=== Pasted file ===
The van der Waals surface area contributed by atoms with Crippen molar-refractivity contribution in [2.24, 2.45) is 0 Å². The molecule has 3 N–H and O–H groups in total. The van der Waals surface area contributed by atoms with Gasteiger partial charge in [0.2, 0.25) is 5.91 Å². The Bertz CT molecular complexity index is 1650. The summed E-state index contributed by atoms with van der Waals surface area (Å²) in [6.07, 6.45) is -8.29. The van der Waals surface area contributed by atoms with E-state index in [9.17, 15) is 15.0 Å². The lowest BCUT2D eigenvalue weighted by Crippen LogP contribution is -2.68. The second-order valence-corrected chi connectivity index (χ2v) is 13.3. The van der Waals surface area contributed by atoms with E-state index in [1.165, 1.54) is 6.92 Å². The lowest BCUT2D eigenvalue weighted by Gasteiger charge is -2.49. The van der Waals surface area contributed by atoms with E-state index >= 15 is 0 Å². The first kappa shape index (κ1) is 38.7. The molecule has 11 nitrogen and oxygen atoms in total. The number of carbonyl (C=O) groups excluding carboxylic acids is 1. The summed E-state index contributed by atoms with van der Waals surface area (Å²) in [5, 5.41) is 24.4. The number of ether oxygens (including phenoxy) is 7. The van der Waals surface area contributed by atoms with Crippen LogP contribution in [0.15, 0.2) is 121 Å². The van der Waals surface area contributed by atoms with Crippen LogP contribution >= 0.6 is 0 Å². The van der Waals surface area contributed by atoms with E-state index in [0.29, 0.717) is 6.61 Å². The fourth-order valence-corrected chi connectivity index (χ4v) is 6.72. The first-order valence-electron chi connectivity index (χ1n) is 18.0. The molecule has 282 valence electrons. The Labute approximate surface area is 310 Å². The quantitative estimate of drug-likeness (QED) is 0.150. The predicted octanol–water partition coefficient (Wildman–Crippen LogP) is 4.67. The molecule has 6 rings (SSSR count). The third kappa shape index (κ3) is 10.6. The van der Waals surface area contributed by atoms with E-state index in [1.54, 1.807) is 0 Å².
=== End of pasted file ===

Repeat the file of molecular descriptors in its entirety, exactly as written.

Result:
The van der Waals surface area contributed by atoms with Crippen molar-refractivity contribution in [2.24, 2.45) is 0 Å². The molecule has 3 N–H and O–H groups in total. The van der Waals surface area contributed by atoms with Gasteiger partial charge in [0.2, 0.25) is 5.91 Å². The Bertz CT molecular complexity index is 1650. The summed E-state index contributed by atoms with van der Waals surface area (Å²) in [6.07, 6.45) is -8.29. The van der Waals surface area contributed by atoms with E-state index in [9.17, 15) is 15.0 Å². The lowest BCUT2D eigenvalue weighted by Crippen LogP contribution is -2.68. The second-order valence-corrected chi connectivity index (χ2v) is 13.3. The van der Waals surface area contributed by atoms with E-state index in [1.165, 1.54) is 6.92 Å². The lowest BCUT2D eigenvalue weighted by Gasteiger charge is -2.49. The van der Waals surface area contributed by atoms with E-state index >= 15 is 0 Å². The first kappa shape index (κ1) is 38.7. The molecule has 11 nitrogen and oxygen atoms in total. The number of carbonyl (C=O) groups excluding carboxylic acids is 1. The summed E-state index contributed by atoms with van der Waals surface area (Å²) in [5, 5.41) is 24.4. The number of ether oxygens (including phenoxy) is 7. The van der Waals surface area contributed by atoms with Crippen LogP contribution in [0.15, 0.2) is 121 Å². The van der Waals surface area contributed by atoms with Crippen LogP contribution >= 0.6 is 0 Å². The van der Waals surface area contributed by atoms with E-state index in [0.29, 0.717) is 6.61 Å². The fourth-order valence-corrected chi connectivity index (χ4v) is 6.72. The first-order valence-electron chi connectivity index (χ1n) is 18.0. The molecule has 282 valence electrons. The Labute approximate surface area is 310 Å². The quantitative estimate of drug-likeness (QED) is 0.150. The predicted octanol–water partition coefficient (Wildman–Crippen LogP) is 4.67. The molecule has 6 rings (SSSR count). The third kappa shape index (κ3) is 10.6. The van der Waals surface area contributed by atoms with E-state index in [1.54, 1.807) is 0 Å².